Modernist posters reimagine the architecture of James Bond
James Bond is brought to life in new and wonderful ways through these modernist illustrations from the films
While architecture may not be the first thing that springs to mind when we think of James Bond, the film’s locations are not only often crucial to the plot but also look pretty cool. Now, the most iconic sets from the films have been celebrated by artist Leonie Wharton, who has been commissioned by home service tool HomeAdvisor to bring the beautiful buildings to life. The minimalist posters are nicely timed as we welcome No Time To Die’s 2021 release. Enjoy our favourites from this modernist exploration of Bond’s back catalogue.
Fort Knox may be at the centre of Goldfinger’s masterplan, but 007 doesn’t plan on letting him control the world’s gold market just yet. Surely, though, they can at least agree on the beauty in the building’s symmetrical Art Deco lines.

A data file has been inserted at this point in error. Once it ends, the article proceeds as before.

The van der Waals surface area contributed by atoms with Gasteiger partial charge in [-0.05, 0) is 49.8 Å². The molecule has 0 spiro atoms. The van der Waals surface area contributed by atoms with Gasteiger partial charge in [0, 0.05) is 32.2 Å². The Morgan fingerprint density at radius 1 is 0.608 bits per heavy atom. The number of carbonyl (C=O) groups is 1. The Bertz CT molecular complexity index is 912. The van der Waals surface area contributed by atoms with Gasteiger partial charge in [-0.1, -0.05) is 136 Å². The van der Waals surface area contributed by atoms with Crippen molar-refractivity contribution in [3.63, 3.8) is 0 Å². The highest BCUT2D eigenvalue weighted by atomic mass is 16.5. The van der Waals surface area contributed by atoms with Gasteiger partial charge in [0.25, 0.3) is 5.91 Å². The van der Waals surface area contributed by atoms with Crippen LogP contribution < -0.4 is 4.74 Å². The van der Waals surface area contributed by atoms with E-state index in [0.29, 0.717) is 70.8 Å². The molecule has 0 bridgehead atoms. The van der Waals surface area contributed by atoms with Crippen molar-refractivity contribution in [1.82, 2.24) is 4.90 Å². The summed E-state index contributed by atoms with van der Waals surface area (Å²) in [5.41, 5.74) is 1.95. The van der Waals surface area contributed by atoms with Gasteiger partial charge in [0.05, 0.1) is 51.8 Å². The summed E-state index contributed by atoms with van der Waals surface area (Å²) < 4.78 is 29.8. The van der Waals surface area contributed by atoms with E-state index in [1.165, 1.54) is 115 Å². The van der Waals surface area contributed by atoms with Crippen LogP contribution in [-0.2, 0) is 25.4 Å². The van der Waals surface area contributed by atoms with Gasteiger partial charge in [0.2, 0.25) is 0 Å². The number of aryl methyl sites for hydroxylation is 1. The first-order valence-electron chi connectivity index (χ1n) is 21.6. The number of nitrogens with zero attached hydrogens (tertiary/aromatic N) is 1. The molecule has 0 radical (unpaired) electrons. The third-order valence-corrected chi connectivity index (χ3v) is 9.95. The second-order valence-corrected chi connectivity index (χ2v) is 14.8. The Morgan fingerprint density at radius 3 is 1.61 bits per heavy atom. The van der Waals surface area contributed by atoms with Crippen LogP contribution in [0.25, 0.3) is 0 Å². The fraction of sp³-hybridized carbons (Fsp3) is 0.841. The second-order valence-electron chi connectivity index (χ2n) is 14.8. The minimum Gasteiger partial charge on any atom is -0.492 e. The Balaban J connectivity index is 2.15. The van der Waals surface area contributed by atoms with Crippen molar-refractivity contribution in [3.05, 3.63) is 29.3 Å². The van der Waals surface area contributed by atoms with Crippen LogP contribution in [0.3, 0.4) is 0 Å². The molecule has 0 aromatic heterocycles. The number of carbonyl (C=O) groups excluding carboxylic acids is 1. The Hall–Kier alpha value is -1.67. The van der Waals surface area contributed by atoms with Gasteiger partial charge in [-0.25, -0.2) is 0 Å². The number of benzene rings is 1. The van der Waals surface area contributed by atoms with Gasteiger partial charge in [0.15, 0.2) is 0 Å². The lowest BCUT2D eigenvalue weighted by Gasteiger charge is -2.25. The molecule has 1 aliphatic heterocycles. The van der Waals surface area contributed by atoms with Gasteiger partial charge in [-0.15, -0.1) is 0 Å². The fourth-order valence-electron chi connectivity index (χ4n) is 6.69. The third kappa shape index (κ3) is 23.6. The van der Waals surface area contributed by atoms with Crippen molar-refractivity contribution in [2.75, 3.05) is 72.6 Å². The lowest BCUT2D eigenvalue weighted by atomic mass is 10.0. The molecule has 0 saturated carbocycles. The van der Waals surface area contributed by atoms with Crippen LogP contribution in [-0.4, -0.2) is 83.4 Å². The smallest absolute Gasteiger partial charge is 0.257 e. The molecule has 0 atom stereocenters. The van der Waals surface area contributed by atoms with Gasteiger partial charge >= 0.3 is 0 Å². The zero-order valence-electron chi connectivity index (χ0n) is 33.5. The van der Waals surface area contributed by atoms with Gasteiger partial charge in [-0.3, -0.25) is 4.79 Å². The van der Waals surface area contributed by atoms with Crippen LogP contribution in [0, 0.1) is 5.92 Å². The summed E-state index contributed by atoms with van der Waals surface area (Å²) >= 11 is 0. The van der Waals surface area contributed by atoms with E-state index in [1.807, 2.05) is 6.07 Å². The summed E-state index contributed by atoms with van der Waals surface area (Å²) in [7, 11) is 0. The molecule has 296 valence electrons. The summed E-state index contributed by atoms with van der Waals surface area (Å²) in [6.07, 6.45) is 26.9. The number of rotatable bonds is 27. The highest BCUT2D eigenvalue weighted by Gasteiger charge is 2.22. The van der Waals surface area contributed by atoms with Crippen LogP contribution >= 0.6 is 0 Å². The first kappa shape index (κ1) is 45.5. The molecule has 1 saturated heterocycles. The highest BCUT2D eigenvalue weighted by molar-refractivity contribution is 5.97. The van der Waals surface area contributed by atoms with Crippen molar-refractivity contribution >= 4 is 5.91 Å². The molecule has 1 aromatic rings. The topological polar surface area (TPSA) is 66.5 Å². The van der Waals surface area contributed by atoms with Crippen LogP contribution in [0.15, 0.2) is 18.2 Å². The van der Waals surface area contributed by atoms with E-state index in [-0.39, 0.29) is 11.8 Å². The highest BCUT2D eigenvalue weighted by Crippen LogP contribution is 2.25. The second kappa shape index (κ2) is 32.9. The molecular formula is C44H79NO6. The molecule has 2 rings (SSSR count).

What is it with James Bond and sharks? 007 just can’t resist them, illustrated here at Rock Point, the Bahamas home of Emilio Largo and where Bond decides to take a dip in a shark-infested pool.
On Her Majesty’s Secret Service
Seems a shame to waste such perfect skiing conditions, but Ernst Stavro Blofeld has loftier plans than a black run. Switzerland’s iconic Piz Gloria restaurant is brought ominously to life – an appropriate spot, then, from which to wage a bacteriological war.
Puerto Rico’s Arecibo Observatory becomes secret antenna cradle Janus Satellite Control Center, the evil headquarters which control the GoldenEye satellites in 1995’s classic GoldenEye.
Home to Bond’s arguably most enticing villain, Hashima Island in Takashimamachi, Japan, becomes the lair of Raoul Silva in Skyfall. His base where he hopes to seduce both the world and Bond himself, its simple form here is set against a fittingly apocalyptic sky. §